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  22. Kirk said on July 25, 2014 at 1:44 pm

    Nugent played somewhere here in Columbus this week. Sadly, they apparently sold enough tickets not to cancel. But some acts are pulling out of a later-summer festival here that is featuring R. Kelly.

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  23. brian stouder said on July 25, 2014 at 1:45 pm

    Sherri – what Jolene said!

    Very cool, indeed!!

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  24. Jeff (the mild-mannered one) said on July 25, 2014 at 1:49 pm

    I’m with MichaelG: the ur-broadcasters of my youth were Jack Brickhouse and Lou Boudreau, on WGN 720, brought to you by Household Finance, and our friends at the G. Heilmann Brewing Company, makers of “Old Style”.

    Sherri, very nice — salute!

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  25. Dorothy said on July 25, 2014 at 2:16 pm

    I’m very impressed, Sherri! What a great claim to fame!

    And yes, MarkH, I certainly remember Bob Prince and Jim Woods with great fondness. I ran into Lanny Frattare at a mall in 1992, just a few weeks after the Braves’ Francisco Cabrera dispatched the Pirates out of the playoffs. I was with my southern sister-in-law who was a Braves fan. We had a fun conversation, the three of us. More fun for my s-i-l than Lanny and I.

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  26. Sherri said on July 25, 2014 at 2:23 pm

    F——-o C—–a is He Who Must Not Be Named around our house. We were watching that game from California, with plane tickets to Pittsburgh and World Series tickets for the Pirates in hand.

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  27. Dexter said on July 25, 2014 at 2:49 pm

    Jeff, Cubs announcing great Jack Quinlan died in a car wreck in 1965 and was replaced by Vince Lloyd, who , with color man Lou Boudreau took us through the Cubs resurgence in the late 60s into the 80s.
    I also listened to Waite Hoyt when he pitched Wiedemann’s beer and worked the radio booth for the Redlegs. For you beer connoisseurs, Weidemann’s is back, new formula, available in Northern KY and around Cincinnati.
    The moo moo Purdue confused me, as PU is an engineering school, and Michigan State is the school where students tromp around campus with cow shit on their clod-hoppers.

    Brian, I was listening that night…Marty said he didn’t want to die alone in a New York hotel room like Don Drysdale had died (at age 56), even though Drysdale died in a Montreal hotel room. Anyway, Marty takes his wife along now on most road trips he does go on, which are few…he never goes to Pittsburgh anymore, for example, and he skips most road trips. The Reds have so many people on their combined radio-TV team, it’s amazing. Jim Kelch, Marty, Thom Brennaman, Chris Welsh, “The Cowboy” Jeff Brantley, George Grande (part-time, semi-retired), and Jeff Piecoro and Jim Day reporting from the stands…what a team!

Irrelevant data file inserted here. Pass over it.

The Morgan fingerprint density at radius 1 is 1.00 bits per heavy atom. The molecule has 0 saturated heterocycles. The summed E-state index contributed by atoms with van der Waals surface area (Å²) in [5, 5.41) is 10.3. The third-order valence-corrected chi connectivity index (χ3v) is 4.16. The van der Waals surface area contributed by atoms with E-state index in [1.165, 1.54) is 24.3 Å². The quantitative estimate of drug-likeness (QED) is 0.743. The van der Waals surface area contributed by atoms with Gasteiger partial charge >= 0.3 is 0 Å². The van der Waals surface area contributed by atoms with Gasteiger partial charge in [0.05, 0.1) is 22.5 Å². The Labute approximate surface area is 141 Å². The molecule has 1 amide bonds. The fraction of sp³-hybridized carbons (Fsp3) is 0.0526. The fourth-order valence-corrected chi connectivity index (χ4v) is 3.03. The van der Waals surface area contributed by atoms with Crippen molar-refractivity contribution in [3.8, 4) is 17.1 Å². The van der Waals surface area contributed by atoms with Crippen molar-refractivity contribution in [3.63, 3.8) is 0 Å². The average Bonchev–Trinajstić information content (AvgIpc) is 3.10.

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  28. Jerry said on July 25, 2014 at 3:03 pm

    If a method of capital punishment has to be chosen then hanging might be considered. Albert Pierrepoint who used to be the British Public Executioner claimed, I think, once to have taken about seven seconds to take a prisoner from the death cell to his death.

    Properly done it seems to have been a quick and efficient death but required a skilled executioner.

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  29. brian stouder said on July 25, 2014 at 3:32 pm

    Rachel Maddow, who I love, basically says the whole thing is barbarous – and the idea that there’s a “right” way to do it is a delusional one.

    Truly, I agree – and given the expense of all the public defenders/lawyers, and the protracted nature of appeals and all the rest, lifetime imprisonment for heinous crimes is no more expensive, and indeed punishment aplenty for the convicted person.

    Aside from that, Pam and I are going to the movies tonight, but she can’t decide what she wants to see, since the movie she really wants to see is currently only playing in New York and Los Angeles (no idea what the title is…but I suspect it is based on a book she enjoyed)

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  30. Jolene said on July 25, 2014 at 3:43 pm

    Boyhood is the thing to see, Brian. Off the charts reviews. A Most Wanted Man is opening this weekend, but that may be the one that won’t yet have come to the provinces.

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  31. brian stouder said on July 25, 2014 at 4:01 pm

    Thanks for the tip, Jolene!

    And indeed, it may score me some points in the short run – but Pam has learned that if I suddenly have a good idea, it probably came from good ol’ nn.c

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  32. brian stouder said on July 25, 2014 at 4:05 pm

    (indeed – nn.c is my dependable source for cultural Cliff’s Notes!)

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  33. brian stouder said on July 25, 2014 at 4:24 pm

    news bulletin: the movie Pam wanted to see, but which is not here in the sticks yet, is

    Wish I Were Here